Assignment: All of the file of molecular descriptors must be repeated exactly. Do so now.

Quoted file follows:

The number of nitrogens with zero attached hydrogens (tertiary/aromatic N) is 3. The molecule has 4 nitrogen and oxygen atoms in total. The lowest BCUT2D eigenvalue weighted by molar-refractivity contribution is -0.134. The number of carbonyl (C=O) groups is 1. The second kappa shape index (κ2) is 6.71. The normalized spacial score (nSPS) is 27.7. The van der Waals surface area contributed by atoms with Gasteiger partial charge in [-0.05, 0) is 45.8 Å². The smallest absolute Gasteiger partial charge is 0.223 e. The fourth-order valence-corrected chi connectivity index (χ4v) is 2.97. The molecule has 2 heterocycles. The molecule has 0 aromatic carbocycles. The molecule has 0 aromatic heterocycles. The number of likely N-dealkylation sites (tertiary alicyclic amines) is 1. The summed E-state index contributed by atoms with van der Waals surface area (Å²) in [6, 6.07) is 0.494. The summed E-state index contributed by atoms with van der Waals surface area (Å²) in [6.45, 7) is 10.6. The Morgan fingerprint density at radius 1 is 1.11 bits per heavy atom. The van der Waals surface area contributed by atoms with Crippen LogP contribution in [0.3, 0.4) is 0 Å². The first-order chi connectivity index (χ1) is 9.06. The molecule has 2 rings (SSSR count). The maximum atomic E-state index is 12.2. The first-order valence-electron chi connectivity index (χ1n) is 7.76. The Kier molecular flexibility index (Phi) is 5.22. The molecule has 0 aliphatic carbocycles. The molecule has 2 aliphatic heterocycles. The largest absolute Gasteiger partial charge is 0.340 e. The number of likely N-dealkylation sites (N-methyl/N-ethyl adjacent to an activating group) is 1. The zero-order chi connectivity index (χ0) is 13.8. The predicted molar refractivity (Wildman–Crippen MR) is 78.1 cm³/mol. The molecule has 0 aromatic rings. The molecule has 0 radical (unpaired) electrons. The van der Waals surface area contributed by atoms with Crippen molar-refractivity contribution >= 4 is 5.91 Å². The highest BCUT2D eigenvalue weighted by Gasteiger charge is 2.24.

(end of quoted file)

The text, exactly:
The number of nitrogens with zero attached hydrogens (tertiary/aromatic N) is 3. The molecule has 4 nitrogen and oxygen atoms in total. The lowest BCUT2D eigenvalue weighted by molar-refractivity contribution is -0.134. The number of carbonyl (C=O) groups is 1. The second kappa shape index (κ2) is 6.71. The normalized spacial score (nSPS) is 27.7. The van der Waals surface area contributed by atoms with Gasteiger partial charge in [-0.05, 0) is 45.8 Å². The smallest absolute Gasteiger partial charge is 0.223 e. The fourth-order valence-corrected chi connectivity index (χ4v) is 2.97. The molecule has 2 heterocycles. The molecule has 0 aromatic carbocycles. The molecule has 0 aromatic heterocycles. The number of likely N-dealkylation sites (tertiary alicyclic amines) is 1. The summed E-state index contributed by atoms with van der Waals surface area (Å²) in [6, 6.07) is 0.494. The summed E-state index contributed by atoms with van der Waals surface area (Å²) in [6.45, 7) is 10.6. The Morgan fingerprint density at radius 1 is 1.11 bits per heavy atom. The van der Waals surface area contributed by atoms with Crippen LogP contribution in [0.3, 0.4) is 0 Å². The first-order chi connectivity index (χ1) is 9.06. The molecule has 2 rings (SSSR count). The maximum atomic E-state index is 12.2. The first-order valence-electron chi connectivity index (χ1n) is 7.76. The Kier molecular flexibility index (Phi) is 5.22. The molecule has 0 aliphatic carbocycles. The molecule has 2 aliphatic heterocycles. The largest absolute Gasteiger partial charge is 0.340 e. The number of likely N-dealkylation sites (N-methyl/N-ethyl adjacent to an activating group) is 1. The zero-order chi connectivity index (χ0) is 13.8. The predicted molar refractivity (Wildman–Crippen MR) is 78.1 cm³/mol. The molecule has 0 aromatic rings. The molecule has 0 radical (unpaired) electrons. The van der Waals surface area contributed by atoms with Crippen molar-refractivity contribution >= 4 is 5.91 Å². The highest BCUT2D eigenvalue weighted by Gasteiger charge is 2.24.